Worn out from last weekend’s OWFI conference, I spent the week recovering. I’ve made so many friends over the last few years as a member of OWFI and rubbed up against so much talent, I am often in awe.
The Enid Writers Club is the oldest writing club in Oklahoma established in 1923. We are a group of approximately twenty members and seven of them participated in the OWFI conference this year. Two brought home awards for their writing.
We volunteered for several jobs at the conference and perhaps drank a little wine.
Some of us were Ghostbusters.
We had books for sale in the bookstore and shepherded agents from New York. We raffled off centerpieces!
In other words, our club worked hard – as did all the others. We then came home to the EWC annual awards banquet and end of the year festivities.
Next year will be the 50th anniversary of OWFI. I know it will be a gala event. I look forward to the conference again. Maybe I need a new dress for the Saturday evening festivities. See you next year!
I’ve been in a pulp fiction kind of mood lately. I’ve been re-reading Legends of New Pulp Fiction published by Airship 27 and looking at all the great writing styles. I can’t wait to see the New King Kong movie, Kong: Skull Island. I think I’ve seen all the Kong movies. And there are so many movies lately based on comic book characters leading the way in popularity.
If you’re not a fan of pulp fiction you are really missing out. I love fantasy (it’s the opposite of reality and who doesn’t need that now and then?), and Hollywood has really been scooping up super heroes for movies lately. King Kong is only a small example. Not that there is anything small about the movie originally released in 1933. My grandfather saw that movie during the depression and was in awe all his life. Not a man who frequented movie houses, he could not imagine how that monster was filmed.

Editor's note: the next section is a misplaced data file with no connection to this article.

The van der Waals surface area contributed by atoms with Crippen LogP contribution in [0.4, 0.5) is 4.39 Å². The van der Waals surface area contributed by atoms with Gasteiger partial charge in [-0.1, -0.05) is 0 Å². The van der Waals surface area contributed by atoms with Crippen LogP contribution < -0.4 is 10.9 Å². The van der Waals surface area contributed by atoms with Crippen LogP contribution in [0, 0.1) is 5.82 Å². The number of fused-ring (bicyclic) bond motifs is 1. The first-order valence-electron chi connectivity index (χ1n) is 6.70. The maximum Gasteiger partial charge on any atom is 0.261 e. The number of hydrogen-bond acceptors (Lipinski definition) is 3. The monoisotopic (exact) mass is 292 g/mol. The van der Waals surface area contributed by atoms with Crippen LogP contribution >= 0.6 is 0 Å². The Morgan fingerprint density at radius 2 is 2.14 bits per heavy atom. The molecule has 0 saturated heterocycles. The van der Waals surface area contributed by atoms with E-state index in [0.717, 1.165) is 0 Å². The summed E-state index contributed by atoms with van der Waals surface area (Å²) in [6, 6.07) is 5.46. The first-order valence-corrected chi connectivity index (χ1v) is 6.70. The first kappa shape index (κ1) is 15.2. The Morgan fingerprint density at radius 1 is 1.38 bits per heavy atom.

Since I’ve been in the mood, I’ve been working on a new pulp fiction novel I hope will be finished this summer I’m calling “Flatiron Death Grip.” Again, it’s snarky. I just can’t seem to leave the genre alone.
In my book The Apocalypse Sucks, I make fun of end-of-the world situations while studying human behavior. I based it around two women who were co-workers when the virus hit and killed most everyone around them. They were not friends, but became family because they depended upon each other. But the one thing they were to the end was girls. They behaved like girls – if they weren’t fighting for survival – and still liked the things girls liked; boys, bras and lip gloss. They were fierce warriors but with a soft side.
The book hosts a cast of characters trying to get by now that they can’t run through the closest drive through for instant gratification. They have a problem just finding enough to eat and then the bat creatures appeared. Who were they and where did they come from? They soon find out that the virus did not kill all its victims. Some mutated into something else – evolved human – and not very happy about it. For them, the Apocalypse did suck.